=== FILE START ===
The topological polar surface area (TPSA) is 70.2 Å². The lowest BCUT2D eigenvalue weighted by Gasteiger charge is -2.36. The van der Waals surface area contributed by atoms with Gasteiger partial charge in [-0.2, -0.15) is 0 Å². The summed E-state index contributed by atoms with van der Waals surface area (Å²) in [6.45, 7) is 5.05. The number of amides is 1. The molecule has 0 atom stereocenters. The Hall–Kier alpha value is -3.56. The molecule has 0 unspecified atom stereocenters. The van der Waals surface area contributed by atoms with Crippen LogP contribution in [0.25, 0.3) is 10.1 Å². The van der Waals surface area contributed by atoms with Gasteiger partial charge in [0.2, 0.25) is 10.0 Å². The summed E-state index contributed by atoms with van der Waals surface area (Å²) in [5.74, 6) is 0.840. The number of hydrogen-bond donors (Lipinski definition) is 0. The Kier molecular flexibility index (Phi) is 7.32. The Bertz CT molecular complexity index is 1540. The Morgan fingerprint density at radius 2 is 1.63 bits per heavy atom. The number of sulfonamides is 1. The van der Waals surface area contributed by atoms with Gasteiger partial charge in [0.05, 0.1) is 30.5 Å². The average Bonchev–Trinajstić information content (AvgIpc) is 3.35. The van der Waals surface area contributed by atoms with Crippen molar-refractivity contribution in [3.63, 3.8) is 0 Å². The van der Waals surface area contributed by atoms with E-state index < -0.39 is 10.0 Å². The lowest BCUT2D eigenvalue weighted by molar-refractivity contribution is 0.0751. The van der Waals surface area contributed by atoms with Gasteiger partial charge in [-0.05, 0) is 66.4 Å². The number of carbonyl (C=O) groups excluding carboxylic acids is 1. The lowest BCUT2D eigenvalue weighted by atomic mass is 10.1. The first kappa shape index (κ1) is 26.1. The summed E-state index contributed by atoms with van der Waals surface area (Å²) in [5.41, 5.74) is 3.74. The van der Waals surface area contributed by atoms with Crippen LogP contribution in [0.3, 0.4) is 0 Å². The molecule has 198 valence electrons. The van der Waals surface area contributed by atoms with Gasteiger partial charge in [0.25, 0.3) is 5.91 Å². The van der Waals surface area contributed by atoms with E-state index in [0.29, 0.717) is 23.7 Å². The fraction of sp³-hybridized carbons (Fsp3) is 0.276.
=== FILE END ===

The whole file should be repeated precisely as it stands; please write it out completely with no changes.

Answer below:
The topological polar surface area (TPSA) is 70.2 Å². The lowest BCUT2D eigenvalue weighted by Gasteiger charge is -2.36. The van der Waals surface area contributed by atoms with Gasteiger partial charge in [-0.2, -0.15) is 0 Å². The summed E-state index contributed by atoms with van der Waals surface area (Å²) in [6.45, 7) is 5.05. The number of amides is 1. The molecule has 0 atom stereocenters. The Hall–Kier alpha value is -3.56. The molecule has 0 unspecified atom stereocenters. The van der Waals surface area contributed by atoms with Crippen LogP contribution in [0.25, 0.3) is 10.1 Å². The van der Waals surface area contributed by atoms with Gasteiger partial charge in [0.2, 0.25) is 10.0 Å². The summed E-state index contributed by atoms with van der Waals surface area (Å²) in [5.74, 6) is 0.840. The number of hydrogen-bond donors (Lipinski definition) is 0. The Kier molecular flexibility index (Phi) is 7.32. The Bertz CT molecular complexity index is 1540. The Morgan fingerprint density at radius 2 is 1.63 bits per heavy atom. The number of sulfonamides is 1. The van der Waals surface area contributed by atoms with Gasteiger partial charge in [0.05, 0.1) is 30.5 Å². The average Bonchev–Trinajstić information content (AvgIpc) is 3.35. The van der Waals surface area contributed by atoms with Crippen molar-refractivity contribution in [3.63, 3.8) is 0 Å². The van der Waals surface area contributed by atoms with E-state index < -0.39 is 10.0 Å². The lowest BCUT2D eigenvalue weighted by molar-refractivity contribution is 0.0751. The van der Waals surface area contributed by atoms with Gasteiger partial charge in [-0.05, 0) is 66.4 Å². The number of carbonyl (C=O) groups excluding carboxylic acids is 1. The lowest BCUT2D eigenvalue weighted by atomic mass is 10.1. The first kappa shape index (κ1) is 26.1. The summed E-state index contributed by atoms with van der Waals surface area (Å²) in [5.41, 5.74) is 3.74. The van der Waals surface area contributed by atoms with Crippen LogP contribution in [0.3, 0.4) is 0 Å². The molecule has 198 valence electrons. The van der Waals surface area contributed by atoms with Gasteiger partial charge in [0.25, 0.3) is 5.91 Å². The van der Waals surface area contributed by atoms with E-state index in [0.29, 0.717) is 23.7 Å². The fraction of sp³-hybridized carbons (Fsp3) is 0.276.